There was only a half a load of laundry and I decided to wash it by hand rather than use the washer.
The bathtub was my container of choice, and I decided to use a plunger to work the clothes in the hot water. Now, I’ve washed clothes by hand before – quite a few times, as a matter of fact. I used to own a washboard, a tub and a hand wringer, but when I moved to town, modern conveniences and all that mythology was calling me, so I got rid of both the washboard and wringer.
Anyway… the bathtub worked great, except that I have one of those push in plugs and when I caught it with the plunger, it came loose and the water started draining. The plunger worked fine, too, except that if I wasn’t careful it would stick to the bottom of the tub and I’d have to pry or pull it loose with a mighty splash. (Lehmans has a real laundry plunger called a “Breathing Washer,” and it won’t stick to the bathtub!)
I learned a few things that I’d either forgotten or hadn’t taken the time to notice before. One is that if you have a basement laundry and you’re washing clothes upstairs, you really should bring up the laundry soap when you bring up the dirty clothes. And bring up the basket at the same time. And any other laundry aids you might need.
Our Amish-made laundry lug goes from the bedroom or bathroom, to the washing machine, out to the clothesline and back in again. Durable and versatile, it’s made just a few miles from our store in Ohio.
I forgot to bring up the basket when I brought up the detergent and I forgot to bring up the fabric softener when I brought up the basket. Washing clothes isn’t the hardest job in the world, but running up and down stairs in the midst of it makes it a little harder.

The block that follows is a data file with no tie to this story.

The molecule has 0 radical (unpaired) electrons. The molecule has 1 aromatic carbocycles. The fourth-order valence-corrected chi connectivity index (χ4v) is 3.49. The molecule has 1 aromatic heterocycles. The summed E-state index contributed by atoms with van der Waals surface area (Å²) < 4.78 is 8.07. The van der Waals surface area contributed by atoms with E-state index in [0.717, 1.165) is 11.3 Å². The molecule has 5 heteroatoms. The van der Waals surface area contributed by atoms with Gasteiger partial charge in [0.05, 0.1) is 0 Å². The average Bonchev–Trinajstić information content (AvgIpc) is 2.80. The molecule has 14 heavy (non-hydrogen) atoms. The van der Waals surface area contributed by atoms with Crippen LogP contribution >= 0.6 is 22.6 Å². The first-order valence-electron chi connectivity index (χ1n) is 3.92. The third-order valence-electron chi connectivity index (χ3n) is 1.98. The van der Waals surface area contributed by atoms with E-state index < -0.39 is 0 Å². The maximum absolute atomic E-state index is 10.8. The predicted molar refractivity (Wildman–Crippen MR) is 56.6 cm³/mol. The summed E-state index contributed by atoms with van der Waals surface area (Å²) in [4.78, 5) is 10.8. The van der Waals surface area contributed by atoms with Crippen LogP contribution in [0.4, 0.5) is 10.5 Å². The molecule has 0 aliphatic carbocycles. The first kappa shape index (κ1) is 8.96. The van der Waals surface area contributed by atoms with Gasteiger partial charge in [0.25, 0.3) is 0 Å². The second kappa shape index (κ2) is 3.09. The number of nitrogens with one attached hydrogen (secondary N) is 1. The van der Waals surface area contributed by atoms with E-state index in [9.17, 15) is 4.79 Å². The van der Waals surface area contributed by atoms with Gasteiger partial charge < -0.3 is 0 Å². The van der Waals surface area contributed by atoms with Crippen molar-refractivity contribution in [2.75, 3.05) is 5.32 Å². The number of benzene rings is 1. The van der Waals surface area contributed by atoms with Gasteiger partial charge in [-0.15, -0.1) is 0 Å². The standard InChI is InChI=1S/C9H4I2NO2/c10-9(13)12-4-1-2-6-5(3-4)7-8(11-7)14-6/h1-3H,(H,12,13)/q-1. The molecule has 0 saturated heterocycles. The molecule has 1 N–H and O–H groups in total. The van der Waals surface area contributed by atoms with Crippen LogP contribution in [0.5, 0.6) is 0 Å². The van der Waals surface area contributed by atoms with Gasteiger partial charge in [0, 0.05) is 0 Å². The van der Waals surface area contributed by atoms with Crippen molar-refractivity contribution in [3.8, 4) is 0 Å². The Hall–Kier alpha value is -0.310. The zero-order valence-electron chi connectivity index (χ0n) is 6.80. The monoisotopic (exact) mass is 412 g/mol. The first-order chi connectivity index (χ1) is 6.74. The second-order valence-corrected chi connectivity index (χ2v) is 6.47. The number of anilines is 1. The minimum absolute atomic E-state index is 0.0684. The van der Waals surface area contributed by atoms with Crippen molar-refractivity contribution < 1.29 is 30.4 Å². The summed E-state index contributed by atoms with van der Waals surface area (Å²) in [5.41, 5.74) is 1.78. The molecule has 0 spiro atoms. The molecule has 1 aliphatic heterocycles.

The benefit of washing clothes by hand
Washing clothes by hand has some definite advantages, nevertheless.
- One is that you find minor problems before they become major problems. As I was checking to be sure the socks were clean, I noticed that one of them was wearing thin at the heel. I will put that back when it’s dry and darn it before wearing it again. This is a sock that I knitted from some mystery yarn a couple of years ago, so it will be worth darning although it looks like it won’t wear as well as those made from sock yarn.
- Another benefit to washing clothes by hand is that most fabrics won’t pill as they do in washing machines.
- And third, while scrubbing dirty socks isn’t my choice of fun exercise, it is exercise. In this day of computers and push-a-button, turn-a-dial work, a little exercise doesn’t hurt.
Find clothesline kits, pulleys, wooden clothes dryers and clothespins at Lehmans.com!
The last point is one that maybe not everyone can appreciate. I had a moment of utter pride in a job well done when I hung the clothes out to dry. Clothes hanging on a clothesline make me smile anyway, and to think that I’d done it from start to finish…
(Editor’s Note: This post first published in 2007.)